Parallel Presidents

Parallel Presidents

Alex Ayad

While the nation is left in suspense over President Trump’s health, it is not the first time the U.S. has had an infected president. The news of President Trump’s positive Covid-19 test echoes the events of 1919. Almost a century ago, President Wilson was infected with the Spanish Flu while in office.

The 1918 influenza also known as the “Spanish Flu” got its nickname from an unlikely source, government censorship of the media. During World War I Western countries passed legislation to keep the news quiet about the virus in order to protect the morale of the war. Spain, who was neutral in WWI, had no such media restrictions and therefore freely reported the pandemic.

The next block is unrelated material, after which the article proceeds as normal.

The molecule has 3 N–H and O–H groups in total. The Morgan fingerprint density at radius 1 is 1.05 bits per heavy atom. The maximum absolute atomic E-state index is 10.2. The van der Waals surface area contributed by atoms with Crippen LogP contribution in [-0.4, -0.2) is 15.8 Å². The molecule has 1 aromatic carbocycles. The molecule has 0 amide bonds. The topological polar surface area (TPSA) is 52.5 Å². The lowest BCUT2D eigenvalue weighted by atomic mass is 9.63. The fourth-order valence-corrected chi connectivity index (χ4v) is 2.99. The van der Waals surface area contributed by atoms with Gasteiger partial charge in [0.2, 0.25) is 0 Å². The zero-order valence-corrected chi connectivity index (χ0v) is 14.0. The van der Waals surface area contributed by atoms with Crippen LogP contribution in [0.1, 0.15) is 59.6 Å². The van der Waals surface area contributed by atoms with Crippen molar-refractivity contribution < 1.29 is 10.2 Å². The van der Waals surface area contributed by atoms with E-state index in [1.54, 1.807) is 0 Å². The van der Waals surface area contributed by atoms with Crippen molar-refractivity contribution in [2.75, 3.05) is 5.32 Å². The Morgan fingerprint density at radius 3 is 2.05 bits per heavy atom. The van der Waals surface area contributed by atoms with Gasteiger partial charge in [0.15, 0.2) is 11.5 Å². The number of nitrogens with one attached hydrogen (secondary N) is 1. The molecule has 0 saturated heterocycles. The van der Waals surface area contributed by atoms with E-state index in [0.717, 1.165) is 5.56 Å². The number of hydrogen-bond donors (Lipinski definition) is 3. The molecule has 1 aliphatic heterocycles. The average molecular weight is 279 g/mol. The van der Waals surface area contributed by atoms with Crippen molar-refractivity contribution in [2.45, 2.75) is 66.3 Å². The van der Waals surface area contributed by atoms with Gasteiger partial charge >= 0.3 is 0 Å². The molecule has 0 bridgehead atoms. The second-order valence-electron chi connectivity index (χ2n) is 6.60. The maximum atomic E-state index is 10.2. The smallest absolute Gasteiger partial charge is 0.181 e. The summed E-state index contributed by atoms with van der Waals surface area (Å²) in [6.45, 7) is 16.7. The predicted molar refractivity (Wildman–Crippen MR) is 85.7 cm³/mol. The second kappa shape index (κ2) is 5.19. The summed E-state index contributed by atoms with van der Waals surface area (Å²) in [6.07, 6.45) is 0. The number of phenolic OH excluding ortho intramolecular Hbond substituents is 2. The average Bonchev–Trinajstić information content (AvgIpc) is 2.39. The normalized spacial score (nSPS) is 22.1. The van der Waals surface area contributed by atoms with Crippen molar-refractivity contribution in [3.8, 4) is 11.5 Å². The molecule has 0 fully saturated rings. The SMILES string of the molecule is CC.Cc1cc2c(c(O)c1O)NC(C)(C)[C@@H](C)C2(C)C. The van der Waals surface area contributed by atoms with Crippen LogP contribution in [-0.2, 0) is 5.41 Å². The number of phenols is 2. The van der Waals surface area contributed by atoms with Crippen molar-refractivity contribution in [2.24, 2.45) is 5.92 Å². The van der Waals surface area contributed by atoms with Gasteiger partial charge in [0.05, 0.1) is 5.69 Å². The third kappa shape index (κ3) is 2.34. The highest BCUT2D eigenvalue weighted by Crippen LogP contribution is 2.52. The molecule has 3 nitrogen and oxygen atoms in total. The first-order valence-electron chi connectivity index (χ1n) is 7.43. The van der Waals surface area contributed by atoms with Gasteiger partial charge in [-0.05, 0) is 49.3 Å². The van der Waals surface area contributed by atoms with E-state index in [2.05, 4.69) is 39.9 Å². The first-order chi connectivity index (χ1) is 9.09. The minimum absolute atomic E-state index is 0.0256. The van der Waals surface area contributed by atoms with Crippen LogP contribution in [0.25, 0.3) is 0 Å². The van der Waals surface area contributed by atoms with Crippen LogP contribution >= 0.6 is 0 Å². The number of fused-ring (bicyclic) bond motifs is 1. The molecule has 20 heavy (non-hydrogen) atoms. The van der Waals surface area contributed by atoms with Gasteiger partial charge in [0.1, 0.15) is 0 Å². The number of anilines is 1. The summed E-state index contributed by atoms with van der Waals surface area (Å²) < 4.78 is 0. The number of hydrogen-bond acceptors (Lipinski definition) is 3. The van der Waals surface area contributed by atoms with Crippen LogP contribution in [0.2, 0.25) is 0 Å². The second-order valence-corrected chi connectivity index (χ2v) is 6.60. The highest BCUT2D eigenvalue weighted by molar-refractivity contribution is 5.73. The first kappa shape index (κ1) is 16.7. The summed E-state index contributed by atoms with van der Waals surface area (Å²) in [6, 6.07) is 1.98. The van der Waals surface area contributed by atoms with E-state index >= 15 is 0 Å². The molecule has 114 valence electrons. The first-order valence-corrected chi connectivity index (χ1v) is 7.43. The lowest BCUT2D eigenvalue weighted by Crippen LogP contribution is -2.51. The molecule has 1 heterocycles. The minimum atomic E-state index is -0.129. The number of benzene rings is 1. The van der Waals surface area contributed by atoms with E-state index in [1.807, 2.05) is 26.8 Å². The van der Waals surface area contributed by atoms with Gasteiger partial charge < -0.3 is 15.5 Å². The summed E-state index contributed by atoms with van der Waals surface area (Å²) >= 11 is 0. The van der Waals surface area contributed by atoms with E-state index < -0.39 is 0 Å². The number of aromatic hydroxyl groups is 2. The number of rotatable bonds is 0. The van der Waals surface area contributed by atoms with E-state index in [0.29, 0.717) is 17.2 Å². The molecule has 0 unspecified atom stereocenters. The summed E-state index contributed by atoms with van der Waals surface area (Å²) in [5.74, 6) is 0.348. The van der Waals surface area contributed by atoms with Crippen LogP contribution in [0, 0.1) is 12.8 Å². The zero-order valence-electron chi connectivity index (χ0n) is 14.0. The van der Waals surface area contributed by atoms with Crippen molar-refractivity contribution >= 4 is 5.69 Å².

Since Spain was the first country to widely report the virus, the 1918 influenza gained the nickname: “The Spanish Flu.” The influenzas origins are still debated by historians today. President Wilson contracted the virus while negotiating peace talks in Paris at the end of the war. Some argue this was a contributing factor in an exhausted Wilson’s allowance of harsh penalties on Germany during the Treaty of Versailles.

The President kept his illness a closely guarded secret, but was frequently incapacitated. Wilson’s wife, Edith Wilson, was arguably the first woman president, as she took on the role of a secret vizier to the bed ridden president. Wilson recovered, but due to the hefty tole on his health he was never the same again, he passed away only a few years later in 1924.